Or if your sky is really interesting and has nice colours then you will probably want to include it in the photo. The problem is that skies are often so much brighter than the landscape that even a colourful sky washes out when you photograph both the land and sky together. For example in Photo 4a, the Chinook Arch over the prairie pasture loses all colours when the landscape is properly exposed. To get the colour back I used a neutral density graduated filter to darken the exposure over the sky so it looked more natural (photo 4b). If you do not know what a neutral density graduated filter (ND grad for short) is or how these filters work, then visit my website for instructional articles on filters – www.darwinwiggett.com. The point here is that if your skies are washed out, the colours in the rest of your photo will look washed out. Eliminate the sky or darken it in-camera with a grad filter to get the best colours possible.

© Darwin Wiggett
Photo 4a (© Darwin Wiggett)

© Darwin Wiggett
Photo 4b (© Darwin Wiggett)

A ‘Flare’ for Colour

If you really want punchy colours try shooting your landscape in strong direct backlighting. Backlighting works well with semi-translucent objects such as leaves or flowers by suffusing the subject with light that seems to come from within. The problem with backlighting is that strong light coming into the lens can cause flare (a scattering of light) which will degrade the images colour. To avoid flare use a lens hood, or shield the lens with your hand to prevent direct light from hitting the front of the lens. Take any unnecessary filters off your camera lens (UV, haze, or skylight filters) because the more glass in front of your lens the worst the flare will become. Also you can eliminate the sky or the pin point source of light (usually the sun) from your photos to further reduce flare. But if you want to include the sun and sky in your photo then try to have the sun more towards the middle of the frame or have it partly obscured by a branch or a cloud so it flares less. Neutral density graduated filters are the one filter that can help reduce glare in back lit scenes. By darkening the bright sky the filter reduces the amount of stray light scattered in the lens and makes the scene more colourful. For example, in photo 5, I waited until the sun was partially obscured behind a cloud and I also used an ND grad filter to reduce the brightness of the sky resulting in rich colour that literally pops off the photo.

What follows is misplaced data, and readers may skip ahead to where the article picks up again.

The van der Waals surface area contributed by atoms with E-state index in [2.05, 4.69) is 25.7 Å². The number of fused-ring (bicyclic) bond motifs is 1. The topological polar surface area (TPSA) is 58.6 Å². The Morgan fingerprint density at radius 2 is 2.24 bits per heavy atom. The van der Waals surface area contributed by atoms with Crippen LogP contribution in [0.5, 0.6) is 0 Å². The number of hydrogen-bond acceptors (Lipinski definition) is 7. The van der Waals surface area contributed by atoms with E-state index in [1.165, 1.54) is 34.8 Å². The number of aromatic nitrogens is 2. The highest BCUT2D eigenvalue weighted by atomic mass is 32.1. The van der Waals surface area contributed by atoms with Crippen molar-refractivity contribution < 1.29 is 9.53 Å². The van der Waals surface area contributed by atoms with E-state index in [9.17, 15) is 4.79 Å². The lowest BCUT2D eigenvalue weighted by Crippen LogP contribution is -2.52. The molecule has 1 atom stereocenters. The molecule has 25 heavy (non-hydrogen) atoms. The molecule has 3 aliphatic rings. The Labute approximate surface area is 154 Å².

© Darwin Wiggett
Photo 5 (© Darwin Wiggett)

Cloudy White Balance

A simple trick with digital cameras for better colour is to set your camera for ‘cloudy’ white balance for more pleasing colour. Warm colours are more inviting and seem ‘cheery’ compared to cool or neutral colours, and the cloudy setting will give you warm colours. Even if you shoot RAW where you can change the white balance in post-processing, using ‘cloudy’ will make your images ‘pop’ on your camera LCD making it feel like you are making great images. If you shoot JPEGS where choosing the right white balance needs to be done in-camera, then try comparing ‘daylight’ or ‘sunny’ white balance (photo 6a) with ‘cloudy’ white balance (photo 6b) of the same scene. I’ll bet you prefer ‘cloudy’ in 80-90% of the situations and your JPEG photos will look more colourful in the end.

Fireweed leaves in Fall - Banff National Park -Alberta - © Darwin Wiggett
Photo 6a (© Darwin Wiggett)

Fireweed leaves in Fall - Banff National Park -Alberta - © Darwin Wiggett
Photo 6b (© Darwin Wiggett)

Most of my great colour comes from these tips I use regularly in the field. If you can get the best colour possible in-camera, then it will take very little processing to make your images look stunning. It is not what you do after the capture that is so critical, it is more what you do at the time you press the shutter.